As Hill put it, “The film is not so much about the hunger strikes themselves as it is the reaction of those around them”, especially the mothers. Just as In the Name of the Father revolves around family relationships (that between father and son in particular), so Some Mother’s Son focuses on the story of two mothers, Kathleen Quigley (Helen Mirren) and Annie Higgins (Fionnula Flanagan) (Hill 44).
The image of a woman in the modern society, therefore, alters significantly with the movie premiere; the film shows in a very graphic manner that women may take the roles that presuppose being engaged in the actions requiring strength, courage and other qualities that are traditionally attributed to men.
More to the point, the movie features women as not only fighters, but also decision makers. Indeed, although female warriors have already been around at the time that the movie came out, the role of a woman was usually reduced to following the direction of the head of the family, who usually was male.
To be more specific, women had little to no experience in making essential choices, nor did they have a chance to exercise their right for making decisions and, therefore, acquiring an essential experience. The women in Some Mother’s Son, however, have to choose between the options concerning not only their own lives, but also the lives of their sons; thus, they are provided with the roles that are traditionally viewed as far from being feminine.
The reconsideration of the social roles of women, which can be traced rather easily in the movie in question, can be attributed to the fact that the state was in an obvious crisis and required the assistance of its every single citizen, regardless of their being men or women. The director claimed that he used every single effect possible in order to stress the significance of the transformation that the female characters were going through in the film” (Crowdus and Leary 25).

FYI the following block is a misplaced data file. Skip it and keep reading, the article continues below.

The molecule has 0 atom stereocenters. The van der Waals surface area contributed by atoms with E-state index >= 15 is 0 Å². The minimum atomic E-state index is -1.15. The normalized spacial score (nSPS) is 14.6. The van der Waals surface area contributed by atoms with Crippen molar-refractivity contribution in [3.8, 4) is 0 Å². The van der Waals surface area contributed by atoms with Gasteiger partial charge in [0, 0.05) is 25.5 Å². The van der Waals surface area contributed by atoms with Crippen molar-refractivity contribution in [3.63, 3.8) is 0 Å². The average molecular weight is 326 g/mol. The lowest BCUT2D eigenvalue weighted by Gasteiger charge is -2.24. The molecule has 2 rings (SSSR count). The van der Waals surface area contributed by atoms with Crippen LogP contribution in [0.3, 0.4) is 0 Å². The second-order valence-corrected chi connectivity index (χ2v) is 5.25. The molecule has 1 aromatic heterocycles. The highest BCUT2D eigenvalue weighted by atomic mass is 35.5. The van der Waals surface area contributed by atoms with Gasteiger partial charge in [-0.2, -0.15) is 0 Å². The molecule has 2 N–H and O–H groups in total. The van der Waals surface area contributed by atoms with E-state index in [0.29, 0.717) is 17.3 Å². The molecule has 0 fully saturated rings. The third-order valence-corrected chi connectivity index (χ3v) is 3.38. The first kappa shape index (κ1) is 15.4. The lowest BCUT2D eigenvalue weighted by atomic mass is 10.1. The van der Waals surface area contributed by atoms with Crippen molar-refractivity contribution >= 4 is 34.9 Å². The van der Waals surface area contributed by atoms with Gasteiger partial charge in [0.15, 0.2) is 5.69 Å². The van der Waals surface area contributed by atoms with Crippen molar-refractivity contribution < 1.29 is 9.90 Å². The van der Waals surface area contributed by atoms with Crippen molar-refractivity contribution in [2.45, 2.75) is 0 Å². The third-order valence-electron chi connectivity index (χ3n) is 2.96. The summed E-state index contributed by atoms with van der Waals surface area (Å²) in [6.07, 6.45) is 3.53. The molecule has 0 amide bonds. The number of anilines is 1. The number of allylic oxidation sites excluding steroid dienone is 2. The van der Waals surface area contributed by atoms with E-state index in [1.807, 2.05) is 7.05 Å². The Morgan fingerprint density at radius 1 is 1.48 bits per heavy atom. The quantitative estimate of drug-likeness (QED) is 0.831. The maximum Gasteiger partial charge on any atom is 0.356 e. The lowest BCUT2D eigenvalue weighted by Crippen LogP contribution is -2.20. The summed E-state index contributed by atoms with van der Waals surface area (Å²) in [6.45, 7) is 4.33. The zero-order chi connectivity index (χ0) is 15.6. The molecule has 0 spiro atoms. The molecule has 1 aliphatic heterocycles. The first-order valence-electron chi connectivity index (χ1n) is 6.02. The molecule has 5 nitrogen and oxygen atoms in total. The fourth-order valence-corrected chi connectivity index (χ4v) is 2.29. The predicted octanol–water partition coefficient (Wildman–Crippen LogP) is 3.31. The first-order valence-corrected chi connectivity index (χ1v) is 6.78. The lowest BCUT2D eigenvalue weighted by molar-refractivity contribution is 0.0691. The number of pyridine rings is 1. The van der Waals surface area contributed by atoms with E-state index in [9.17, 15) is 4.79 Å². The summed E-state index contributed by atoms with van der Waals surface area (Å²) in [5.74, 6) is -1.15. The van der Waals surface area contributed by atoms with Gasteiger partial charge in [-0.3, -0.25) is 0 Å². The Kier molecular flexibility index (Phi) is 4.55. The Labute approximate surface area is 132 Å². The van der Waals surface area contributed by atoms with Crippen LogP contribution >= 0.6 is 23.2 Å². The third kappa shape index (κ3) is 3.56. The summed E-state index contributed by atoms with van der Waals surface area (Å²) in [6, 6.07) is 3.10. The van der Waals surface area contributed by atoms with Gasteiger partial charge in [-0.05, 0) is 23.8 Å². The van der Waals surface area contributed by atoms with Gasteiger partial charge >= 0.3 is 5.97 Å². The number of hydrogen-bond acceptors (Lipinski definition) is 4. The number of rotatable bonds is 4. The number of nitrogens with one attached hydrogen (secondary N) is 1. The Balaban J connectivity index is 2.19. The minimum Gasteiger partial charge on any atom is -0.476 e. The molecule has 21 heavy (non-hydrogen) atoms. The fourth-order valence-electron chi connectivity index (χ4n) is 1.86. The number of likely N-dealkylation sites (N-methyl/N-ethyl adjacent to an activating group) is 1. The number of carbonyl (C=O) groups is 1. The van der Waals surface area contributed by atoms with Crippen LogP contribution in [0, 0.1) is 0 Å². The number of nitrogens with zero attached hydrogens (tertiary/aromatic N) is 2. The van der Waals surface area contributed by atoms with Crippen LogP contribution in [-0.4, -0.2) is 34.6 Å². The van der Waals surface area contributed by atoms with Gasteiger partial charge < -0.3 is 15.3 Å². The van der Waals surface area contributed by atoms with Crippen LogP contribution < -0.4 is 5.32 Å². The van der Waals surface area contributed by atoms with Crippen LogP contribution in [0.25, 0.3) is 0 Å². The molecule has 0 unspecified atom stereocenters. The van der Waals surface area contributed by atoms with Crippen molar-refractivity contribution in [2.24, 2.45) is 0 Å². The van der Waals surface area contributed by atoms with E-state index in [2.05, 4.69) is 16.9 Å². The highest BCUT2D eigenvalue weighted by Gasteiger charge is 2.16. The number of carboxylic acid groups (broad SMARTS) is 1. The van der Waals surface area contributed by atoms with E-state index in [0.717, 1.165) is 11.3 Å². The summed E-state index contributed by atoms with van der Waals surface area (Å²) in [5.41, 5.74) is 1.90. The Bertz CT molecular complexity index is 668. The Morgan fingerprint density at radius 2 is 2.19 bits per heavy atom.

To some extent, the fact that the director considered the actions of the female characters unnatural brings the effect that the movie makes in the emancipation movement a few notches down. Nevertheless, the alterations, which the image of a woman has gone over the period of the political unrest in the country, deserve to be marked as rather impressive. The movie is ridden with the anguish of the people, who lost their family members to the war: “Well now, your life and my life are two very different things, missus.
My son was shot dead by the British. So you can take your brandy and shove it up your hole” (Some Mother’s Son 00:48:19). The women that are united under the same idea, therefore, do not even need to share any other points of contact other than the fact that the war that takes place in Ireland affects their families, killing their children and ruining their lives.